Their standardised design, high strength and durability materials, makes the use of shipping containers for domestic repurposing quite appealing. They can be stacked, staggered and arranged. The corrugated steel can be welded, cut and shaped, and the heavy beams at each corner and the solid base give you the ability to completely cut away the sides to give a open-plan effect.

The rest of the stats of the containers give you an idea of their workability, as far as architectural use goes: A 40' container weighs 3,800 kg and has a capacity of 67.5 m³, and are typically rated to have a net load of 26,200 kg. That's a lot of capacity. The internal dimensions are 12.03m x 2.35m x 2.38m, and externally 12.2m x 2.44m x 2.59m.

Converting them into homes isn't anything new, and there are loads of resources to review plans and different configurations are widely available.
There is also some good advice about what NOT to do with your shipping container, namely burying them, because they are not designed to take loads on the sides or middles of the panels, rather than on their stacking corner posts.
There are also the issues with the containers "floating" if buried, let alone at sea, if they fall off the back of a ship, which apparently happens more often than anyone wants, but other than that, they are very versatile, and readily available, rapidly pre-fabricated units.

They are, however, not designed to be bulletproof, and the folks from Civil Advantage put them to the test in the following video.
However, if you really need that kind of thing going on, there are of course, options. However, all told, it looks like they are robust, resilient and readily available home construction alternative. I think I would really like to do this at some stage, at least a two storied construction, and in my minds eye, a horse-shoe style two-story building, which can be buttoned up securely at the ground level.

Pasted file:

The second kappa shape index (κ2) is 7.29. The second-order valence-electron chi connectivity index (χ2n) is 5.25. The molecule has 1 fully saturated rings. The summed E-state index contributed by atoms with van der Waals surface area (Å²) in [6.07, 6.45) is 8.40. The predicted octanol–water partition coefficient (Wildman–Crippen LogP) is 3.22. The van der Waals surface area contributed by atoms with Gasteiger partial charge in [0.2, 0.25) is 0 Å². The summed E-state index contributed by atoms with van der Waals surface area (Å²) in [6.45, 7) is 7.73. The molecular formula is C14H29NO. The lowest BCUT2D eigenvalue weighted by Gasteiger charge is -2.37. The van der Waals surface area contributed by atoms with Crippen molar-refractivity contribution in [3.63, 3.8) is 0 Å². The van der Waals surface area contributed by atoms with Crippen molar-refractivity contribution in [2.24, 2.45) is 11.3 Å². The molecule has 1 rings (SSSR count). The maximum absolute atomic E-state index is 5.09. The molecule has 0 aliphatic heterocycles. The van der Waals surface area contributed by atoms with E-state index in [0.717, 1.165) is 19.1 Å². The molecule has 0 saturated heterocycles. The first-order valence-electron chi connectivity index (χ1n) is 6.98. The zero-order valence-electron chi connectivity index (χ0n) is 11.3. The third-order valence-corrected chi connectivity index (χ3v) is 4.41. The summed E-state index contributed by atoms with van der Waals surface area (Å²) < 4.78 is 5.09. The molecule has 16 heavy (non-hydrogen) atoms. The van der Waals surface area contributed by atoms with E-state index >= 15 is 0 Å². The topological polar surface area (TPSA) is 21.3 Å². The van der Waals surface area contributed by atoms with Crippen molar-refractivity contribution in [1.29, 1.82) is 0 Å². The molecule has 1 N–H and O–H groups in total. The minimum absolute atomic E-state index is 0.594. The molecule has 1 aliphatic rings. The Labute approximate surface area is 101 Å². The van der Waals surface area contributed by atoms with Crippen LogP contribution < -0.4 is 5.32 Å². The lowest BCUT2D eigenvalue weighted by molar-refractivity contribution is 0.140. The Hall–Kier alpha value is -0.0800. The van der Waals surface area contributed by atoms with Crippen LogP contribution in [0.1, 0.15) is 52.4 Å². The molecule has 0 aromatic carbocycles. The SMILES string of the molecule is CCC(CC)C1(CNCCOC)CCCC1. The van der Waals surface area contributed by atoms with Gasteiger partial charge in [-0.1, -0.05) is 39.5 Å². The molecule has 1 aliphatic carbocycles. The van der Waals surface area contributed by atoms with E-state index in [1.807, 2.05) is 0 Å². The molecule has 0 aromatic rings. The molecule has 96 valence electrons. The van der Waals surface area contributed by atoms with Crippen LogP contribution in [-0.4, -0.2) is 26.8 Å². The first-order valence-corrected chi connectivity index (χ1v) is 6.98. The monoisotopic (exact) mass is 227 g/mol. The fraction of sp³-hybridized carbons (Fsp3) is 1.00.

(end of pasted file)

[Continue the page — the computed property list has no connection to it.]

What do you think?

Tuesday, October 11, 2016

Review: BladeTech TEK-LOK Belt Clamping Unit

When it comes to keeping extra gear on my person, and I am not wearing one of my PALS equipped belts, like the subtle SICC belt or the more hooah Condor GEN1 battle belt there are times when you still want to have a well mounted piece of gear, with a more regular belt, even if its the dual-purpose PM Leather hobble Belt ...

When you want to mount carry something with any really weight on a belt, there are really two things that you need to take into account, the strength and stiffness of the belt, and the weight, and method of use  of the item to be carried.

A stable platform, such as that produced by Bladetech in the TEK-LOK belt clamping unit. This is a high density polymer belt clip that allows the user to fasten virtually any kind of load to a regular belt.

The principle is simple. A clam shell hinged design allows the user to quickly and easily slip the mounting over a belt in place, and closes at the bottom, with first a pair of pinch-to-open horns and then a latch that folds up and around, locking the horns from pinching open, both of which are held against the body when worn, keeping them protected from any conceivable accidental release. Inside the clip there are a run of holes cut into the back face, into which two rubberised spacers which can be placed at a variety of spots in order to give the best hold on the belt, as well as eliminating slippage or wobble.

The business side of the clip however is the the flat faced plate which is dotted with a 3 x 3 grid of holes, through which rivets, screws and bolts can be threaded and fitted to the eyelets fitted to many of the  holsters, magazine carriers, phone holsters, knife sheaths and many other types of accessories that you will want to fit to belts and carry around with you. The inside face is recessed so your boltheads don't interfere with the belt, and ensure a safe and secure connection.

With bolts, and rubber spacers you can affix in many different combinations to allow you to set up whatever you are carrying to suit your needs, space and usage you had in mind.

The inner face of the TEK-LOK is slightly curved to marry with the body contours, the width of the top edge of the clip means it offers a stable platform, which as the load increases, becomes more and more important. I set mine up with my HHA ASOT-01 knife as an example and it ran really nicely.

One thing you'll find though is that you are at the mercy of the holster, sheath and carrier manufacturers, as the holes in the item to be mounted will determine how and where you can use the TEK-LOK, so bear that in mind, and if possible, try before you buy to ensure you get a good fit!

Tuesday, October 4, 2016

Review: Grey Ghost Gear - 6x8 Utility Pouch